Fachbereich Informatik

64-850-P1 Masterproject Intelligent Robotics (Part 1)

Room: F-326
Date: Thursday, 12:15 - 15:45
Organizer: Michael Görner, Norman Hendrich

Integrated Seminar

The integrated seminar 64-850-S: Integrated Seminar Intelligent Robotics complements the project.


The following schedule is tentative and will be updated according to the participants' previous knowledge and interests.

Tasks to be worked on in the project involve:


Within this project you shall learn how to basically program a robot to do tasks like navigating, manipulating, interfacing with humans. Therefore ROS (robot operating system) as the standard open-source middle-ware will be used to program the robot.


Experiences in programming C/C++ and/or Python


English and German


Yearly starting in winter term.


Computergrafik, 3D, Robotik. Mensch-Maschine-Interaktion, Bildverarbeitung, Locomotion, Sensortechnik, Manipulation, Grasping, computer graphics, robotics, human-machine interface, image processing, sensor fusion, localization, navigation, gesture recognition

Learning goal

The goal of the Master project is basically two-fold. First, you get hands-on knowledge about various methods and approaches from different aspects of state-of-the-art robotics. Second, you learn about how to organize work and how to collaborate in a group towards your self-defined project goal.


You will be working as a group towards a specific robot application (demo) proposed and chosen by the students. The Master project runs over two semesters. In the winter semester (WS 2022), the project consists of two parts with individual STiNE numbers (64-580-P1 for the practical robot work and 64-580-S1 for the seminar part). The Master-project will be continued in the following summer term (4 SWS, no seminar part).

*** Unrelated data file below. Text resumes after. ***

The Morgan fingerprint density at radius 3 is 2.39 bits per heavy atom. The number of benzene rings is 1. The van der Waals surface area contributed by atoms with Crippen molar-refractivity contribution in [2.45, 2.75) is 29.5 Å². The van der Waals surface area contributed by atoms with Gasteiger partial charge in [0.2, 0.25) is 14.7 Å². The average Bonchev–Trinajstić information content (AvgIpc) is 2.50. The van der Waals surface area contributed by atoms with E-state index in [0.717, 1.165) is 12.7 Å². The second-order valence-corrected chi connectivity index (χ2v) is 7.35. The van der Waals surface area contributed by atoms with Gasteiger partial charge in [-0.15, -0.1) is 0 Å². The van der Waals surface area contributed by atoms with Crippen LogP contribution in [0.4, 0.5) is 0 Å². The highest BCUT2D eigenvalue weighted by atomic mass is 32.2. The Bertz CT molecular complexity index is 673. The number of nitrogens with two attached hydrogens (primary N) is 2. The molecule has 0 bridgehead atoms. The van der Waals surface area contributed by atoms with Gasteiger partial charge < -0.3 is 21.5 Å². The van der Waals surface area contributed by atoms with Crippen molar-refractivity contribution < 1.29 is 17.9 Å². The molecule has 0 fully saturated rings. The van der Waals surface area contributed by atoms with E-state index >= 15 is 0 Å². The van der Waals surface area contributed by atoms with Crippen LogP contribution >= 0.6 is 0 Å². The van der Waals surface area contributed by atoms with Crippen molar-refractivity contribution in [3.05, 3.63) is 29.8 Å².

Successful participation includes literature review, self-acquiring of basic methods and concepts, development and tests of (robot) software, implementation of a prototype, presentation and documention of the results.

All reports including an oral presentation in the first semester will take place in the integrated seminar 64-850-S1.


To pass the course, students have to

Written Submissions

At the end of the project, the group has to document their efforts. This work is split in two parts.

First, all final source code and project structure that was developed during the project should be documented. The aim of this part is to enable a person with no affiliations to the project to run and develop on top of the final demonstration. Useful documentation includes a technical overview of each part (usually in the form of a README.md for each component) with sufficient instructions to start and develop the demonstration scenario. If there are known issues that can break demonstrations, these should be documented as well. Lastly, the actual source code should be sufficiently structured and commented to be accessible later on.

Second, all other aspects of the project should be summarized by the whole group in a document in the style of an IEEE conference publication of 6-10 pages in total. It should comprise everything you would expect to see in a scientific publication while abstracting away implementation details (which are documented in the first part already). Relevant sections might include